Running away as fast as it can from Vista , Microsoft rolled out an alpha version of Windows 7 at its recent Professional Developers Conference . But is Windows 7 going to be 7Up, the Un-Vista, or is it going to be (gag) New Vista ?
Microsoft would like you to believe that Windows 7 is going to be the next great desktop operating system. It's not. The company would also like you to please forget that it said the same things about Vista. Remember how Windows 98 was followed by Windows 98 Second Edition? That's what we have here: Windows 7 is Vista SE.
That's not an altogether bad thing. Windows 98 SE was a big improvement on Windows 98, and at this very early stage, it looks like Windows 7 will also be a major step up from Vista Service Pack 1. Of course, that's not saying much. Frankly, I think Windows XP Pro SP3 is a step up for Vista users.
Under the hood, Windows 7 uses the Vista engine. However, at the PDC, Steven Sinofsky , Microsoft's senior vice president of Windows and Windows Live, promised that Microsoft would be tuning up this notoriously slow and cranky motor. It's too early to tell how successful that effort will be, but at least Sinofsky's team is tossing out Windows Mail and Windows Photo Gallery, which have no business being in an operating system.
In another change that any Vista user will welcome, Microsoft is finally reforming its annoying UAC (User Access Control). With Windows 7, you'll no longer be stuck endlessly saying "yes" every time a program tries to do anything with the operating system. UAC in Vista is a classic example of a good idea horribly executed. By forcing users to approve every step taken by a program instead of improving security, UAC only made sure that people would hammer their approval as fast as possible without paying any attention to what was actually going on.
You'll be able to set the new UAC to notify you when a program attempts to install software or change settings, without its insisting that you click to continue. You'll also be able to set UAC so that it notifies you only when a program tries to change a setting. And, in what I suspect will be the most popular option, you'll be able to turn UAC off.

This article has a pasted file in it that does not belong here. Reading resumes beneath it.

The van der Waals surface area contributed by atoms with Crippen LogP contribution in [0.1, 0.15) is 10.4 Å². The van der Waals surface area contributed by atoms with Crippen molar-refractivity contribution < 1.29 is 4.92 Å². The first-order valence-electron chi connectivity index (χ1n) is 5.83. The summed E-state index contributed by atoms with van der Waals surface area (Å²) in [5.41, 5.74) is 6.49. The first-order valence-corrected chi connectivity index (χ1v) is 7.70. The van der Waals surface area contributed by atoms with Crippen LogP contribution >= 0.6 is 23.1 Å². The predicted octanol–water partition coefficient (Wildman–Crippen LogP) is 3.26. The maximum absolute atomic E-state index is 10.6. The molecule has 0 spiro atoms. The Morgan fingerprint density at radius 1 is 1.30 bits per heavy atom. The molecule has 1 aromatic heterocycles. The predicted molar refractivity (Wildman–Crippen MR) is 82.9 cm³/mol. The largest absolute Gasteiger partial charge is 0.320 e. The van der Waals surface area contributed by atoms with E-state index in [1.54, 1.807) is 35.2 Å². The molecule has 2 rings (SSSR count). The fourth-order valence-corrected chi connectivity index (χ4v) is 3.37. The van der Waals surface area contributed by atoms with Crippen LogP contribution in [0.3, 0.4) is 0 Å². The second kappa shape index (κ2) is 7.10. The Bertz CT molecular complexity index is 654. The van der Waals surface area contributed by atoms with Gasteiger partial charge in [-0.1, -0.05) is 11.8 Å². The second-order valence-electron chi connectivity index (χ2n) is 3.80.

Windows 7 does add some features. Unfortunately, the ones I think are the most interesting -- like DirectAccess, which automagically and securely hooks you up to your office's network resources, and BranchCache, which caches an office's frequently accessed Web sites -- are tied closely to the forthcoming Windows Server 2008 R2, which is already becoming known as Windows 7 Server. I am so not crazy about the idea of having to buy another Windows server just to make the most of a new desktop.
In the past few years, starting with SharePoint Server 2003, Microsoft has made it almost impossible to use any of its network services without buying not just the basic server and the service's server, but a host of other servers as well. For SharePoint, for example, you also need SQL Server. I hate vendor lock-in, and now, not only is Microsoft turning its back-office servers into a prison block, but it's locking your desktop into the same jail. Thanks, but no thanks.
All things considered, I'd rather stick with my Linux desktops and Mac OS X. Windows 7 looks to be better than Vista right now, but no one knows when it will actually arrive , and in the meantime, I have work to do. But the fact is, like New Coke back in its day, my first taste of Vista SE is leaving a bad taste in my mouth.
This story, "The Next Windows: 7Up or New Vista?" was originally published by Computerworld.